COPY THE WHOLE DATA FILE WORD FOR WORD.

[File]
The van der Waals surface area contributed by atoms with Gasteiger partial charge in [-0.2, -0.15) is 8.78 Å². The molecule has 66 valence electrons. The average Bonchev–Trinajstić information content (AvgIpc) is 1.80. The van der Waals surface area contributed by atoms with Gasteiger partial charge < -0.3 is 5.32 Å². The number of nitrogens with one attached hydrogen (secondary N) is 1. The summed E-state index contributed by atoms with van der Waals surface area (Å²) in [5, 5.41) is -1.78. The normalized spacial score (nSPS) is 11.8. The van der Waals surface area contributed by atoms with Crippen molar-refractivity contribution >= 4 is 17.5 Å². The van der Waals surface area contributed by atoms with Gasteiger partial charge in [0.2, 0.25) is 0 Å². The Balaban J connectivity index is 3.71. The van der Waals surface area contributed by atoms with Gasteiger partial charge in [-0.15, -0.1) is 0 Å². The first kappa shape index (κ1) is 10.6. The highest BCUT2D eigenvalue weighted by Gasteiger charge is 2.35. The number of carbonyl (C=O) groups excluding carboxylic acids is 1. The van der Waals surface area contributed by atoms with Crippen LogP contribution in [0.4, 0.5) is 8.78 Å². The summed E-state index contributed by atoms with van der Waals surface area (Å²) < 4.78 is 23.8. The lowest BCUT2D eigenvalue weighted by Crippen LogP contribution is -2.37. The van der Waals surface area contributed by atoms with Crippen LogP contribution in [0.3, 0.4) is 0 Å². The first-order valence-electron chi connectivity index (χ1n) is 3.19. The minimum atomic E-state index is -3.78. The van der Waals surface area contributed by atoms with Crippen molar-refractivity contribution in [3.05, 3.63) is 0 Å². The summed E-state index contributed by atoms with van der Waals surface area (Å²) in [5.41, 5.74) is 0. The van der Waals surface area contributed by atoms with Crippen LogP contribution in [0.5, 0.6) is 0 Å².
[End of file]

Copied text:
The van der Waals surface area contributed by atoms with Gasteiger partial charge in [-0.2, -0.15) is 8.78 Å². The molecule has 66 valence electrons. The average Bonchev–Trinajstić information content (AvgIpc) is 1.80. The van der Waals surface area contributed by atoms with Gasteiger partial charge < -0.3 is 5.32 Å². The number of nitrogens with one attached hydrogen (secondary N) is 1. The summed E-state index contributed by atoms with van der Waals surface area (Å²) in [5, 5.41) is -1.78. The normalized spacial score (nSPS) is 11.8. The van der Waals surface area contributed by atoms with Crippen molar-refractivity contribution >= 4 is 17.5 Å². The van der Waals surface area contributed by atoms with Gasteiger partial charge in [0.2, 0.25) is 0 Å². The Balaban J connectivity index is 3.71. The van der Waals surface area contributed by atoms with Gasteiger partial charge in [-0.15, -0.1) is 0 Å². The first kappa shape index (κ1) is 10.6. The highest BCUT2D eigenvalue weighted by Gasteiger charge is 2.35. The number of carbonyl (C=O) groups excluding carboxylic acids is 1. The van der Waals surface area contributed by atoms with Crippen LogP contribution in [0.4, 0.5) is 8.78 Å². The summed E-state index contributed by atoms with van der Waals surface area (Å²) < 4.78 is 23.8. The lowest BCUT2D eigenvalue weighted by Crippen LogP contribution is -2.37. The van der Waals surface area contributed by atoms with Crippen LogP contribution in [0.3, 0.4) is 0 Å². The first-order valence-electron chi connectivity index (χ1n) is 3.19. The minimum atomic E-state index is -3.78. The van der Waals surface area contributed by atoms with Crippen molar-refractivity contribution in [3.05, 3.63) is 0 Å². The summed E-state index contributed by atoms with van der Waals surface area (Å²) in [5.41, 5.74) is 0. The van der Waals surface area contributed by atoms with Crippen LogP contribution in [0.5, 0.6) is 0 Å².